The distinction in what the JOCRF tests measure is, if you and I have the same aptitudes, regardless of what personality we each have, we’ll approach problem solving—we’ll look at problems and solve them—in exactly the same way. Each vocation needs a different sort of inductive reasoning. That’s why you have aptitudes for each occupation. A baker needs to solve problems in a different way than a manager solves them. I may be a good manager, but I may not be a good research scientist… because the fields need different aptitudes.
JOCRF testing identifies aptitudes, each of which is key to success in a certain area. If people use their 3-5 core key aptitudes, they are happier, more fulfilled and more successful. They are more successful because of capitalism.
I have a competitive advantage when I work in the same field that matches my core key aptitudes and compete with those who don’t have the core key aptitudes that are key for that profession. I’ll do things more easily, learn more quickly, and perform tasks more efficiently. I’ll get more pats on the back, be considered a top performer, a go-to person in that field.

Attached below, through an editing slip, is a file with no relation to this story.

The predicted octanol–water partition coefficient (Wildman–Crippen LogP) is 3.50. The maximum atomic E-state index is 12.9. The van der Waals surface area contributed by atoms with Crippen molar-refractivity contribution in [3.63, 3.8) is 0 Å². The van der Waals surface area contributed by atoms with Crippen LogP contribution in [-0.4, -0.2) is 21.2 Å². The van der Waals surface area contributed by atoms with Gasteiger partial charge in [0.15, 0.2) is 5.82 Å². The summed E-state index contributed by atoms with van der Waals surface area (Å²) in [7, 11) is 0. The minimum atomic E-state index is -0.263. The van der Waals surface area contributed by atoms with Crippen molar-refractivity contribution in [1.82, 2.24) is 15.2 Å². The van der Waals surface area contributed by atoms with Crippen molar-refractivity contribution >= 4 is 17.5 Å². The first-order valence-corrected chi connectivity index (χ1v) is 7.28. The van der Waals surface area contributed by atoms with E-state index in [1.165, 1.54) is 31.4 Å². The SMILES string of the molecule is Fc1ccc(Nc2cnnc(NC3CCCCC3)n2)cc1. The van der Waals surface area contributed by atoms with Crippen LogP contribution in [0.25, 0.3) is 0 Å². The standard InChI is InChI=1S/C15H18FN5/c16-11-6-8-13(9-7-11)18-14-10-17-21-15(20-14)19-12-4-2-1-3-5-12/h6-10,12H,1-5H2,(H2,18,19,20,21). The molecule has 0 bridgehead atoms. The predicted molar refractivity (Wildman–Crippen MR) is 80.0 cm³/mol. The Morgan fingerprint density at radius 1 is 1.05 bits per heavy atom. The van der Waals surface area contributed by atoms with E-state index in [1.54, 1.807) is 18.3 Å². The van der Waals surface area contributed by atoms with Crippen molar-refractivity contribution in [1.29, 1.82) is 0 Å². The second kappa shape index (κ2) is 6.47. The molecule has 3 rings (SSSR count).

Joe: What types of changes do you see aptitude testing could make in today’s business world?
Ed: One of my greatest frustrations in my professional life is that managers compete so aggressively for their piece of the pie that it sometimes takes the joy out of the work. Why do they do that? Because most of them, nine out of ten, are not real managers, so they are struggling to maintain who they are and what they’ve got. Whereas if they were in the job that God built them to be, they wouldn’t be struggling; there’d be no fight.
On top of that, when a star employee comes up in the ranks, if there’s someone above that employee who is not as good as the star employee, they say “he’s too good; he’s a threat.” If the leader above the star had the natural aptitudes for their job, when that star employee came up, the leader would not see the star as a threat. They would support the star instead of beating him/her down, because the leader has what it takes to be that good. The star is no longer a threat to them.
Joe: So true; unnecessary competition can drive away good employees, rather than help us keep them.